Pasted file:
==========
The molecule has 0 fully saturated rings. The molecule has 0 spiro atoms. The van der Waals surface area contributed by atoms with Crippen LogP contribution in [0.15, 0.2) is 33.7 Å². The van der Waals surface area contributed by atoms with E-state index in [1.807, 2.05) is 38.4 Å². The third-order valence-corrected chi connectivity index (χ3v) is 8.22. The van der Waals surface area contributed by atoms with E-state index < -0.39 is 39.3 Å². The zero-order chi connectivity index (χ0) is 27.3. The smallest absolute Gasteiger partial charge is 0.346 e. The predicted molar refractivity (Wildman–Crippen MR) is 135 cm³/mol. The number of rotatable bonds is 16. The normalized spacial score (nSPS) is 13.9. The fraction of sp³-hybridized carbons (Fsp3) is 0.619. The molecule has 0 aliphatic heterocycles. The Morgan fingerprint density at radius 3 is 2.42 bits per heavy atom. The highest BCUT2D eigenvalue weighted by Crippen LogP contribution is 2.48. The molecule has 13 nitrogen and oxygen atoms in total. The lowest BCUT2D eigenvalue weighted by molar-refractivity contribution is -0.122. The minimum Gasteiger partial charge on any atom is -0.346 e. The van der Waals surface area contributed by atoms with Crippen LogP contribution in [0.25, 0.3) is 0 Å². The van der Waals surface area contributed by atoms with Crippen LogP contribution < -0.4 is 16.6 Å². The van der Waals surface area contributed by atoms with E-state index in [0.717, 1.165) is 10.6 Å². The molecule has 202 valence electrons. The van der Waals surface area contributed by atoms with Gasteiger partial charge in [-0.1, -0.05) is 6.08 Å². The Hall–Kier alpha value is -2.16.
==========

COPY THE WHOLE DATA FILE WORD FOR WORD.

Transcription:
The molecule has 0 fully saturated rings. The molecule has 0 spiro atoms. The van der Waals surface area contributed by atoms with Crippen LogP contribution in [0.15, 0.2) is 33.7 Å². The van der Waals surface area contributed by atoms with E-state index in [1.807, 2.05) is 38.4 Å². The third-order valence-corrected chi connectivity index (χ3v) is 8.22. The van der Waals surface area contributed by atoms with E-state index < -0.39 is 39.3 Å². The zero-order chi connectivity index (χ0) is 27.3. The smallest absolute Gasteiger partial charge is 0.346 e. The predicted molar refractivity (Wildman–Crippen MR) is 135 cm³/mol. The number of rotatable bonds is 16. The normalized spacial score (nSPS) is 13.9. The fraction of sp³-hybridized carbons (Fsp3) is 0.619. The molecule has 0 aliphatic heterocycles. The Morgan fingerprint density at radius 3 is 2.42 bits per heavy atom. The highest BCUT2D eigenvalue weighted by Crippen LogP contribution is 2.48. The molecule has 13 nitrogen and oxygen atoms in total. The lowest BCUT2D eigenvalue weighted by molar-refractivity contribution is -0.122. The minimum Gasteiger partial charge on any atom is -0.346 e. The van der Waals surface area contributed by atoms with Crippen LogP contribution in [0.25, 0.3) is 0 Å². The van der Waals surface area contributed by atoms with Crippen LogP contribution < -0.4 is 16.6 Å². The van der Waals surface area contributed by atoms with E-state index in [0.717, 1.165) is 10.6 Å². The molecule has 202 valence electrons. The van der Waals surface area contributed by atoms with Gasteiger partial charge in [-0.1, -0.05) is 6.08 Å². The Hall–Kier alpha value is -2.16.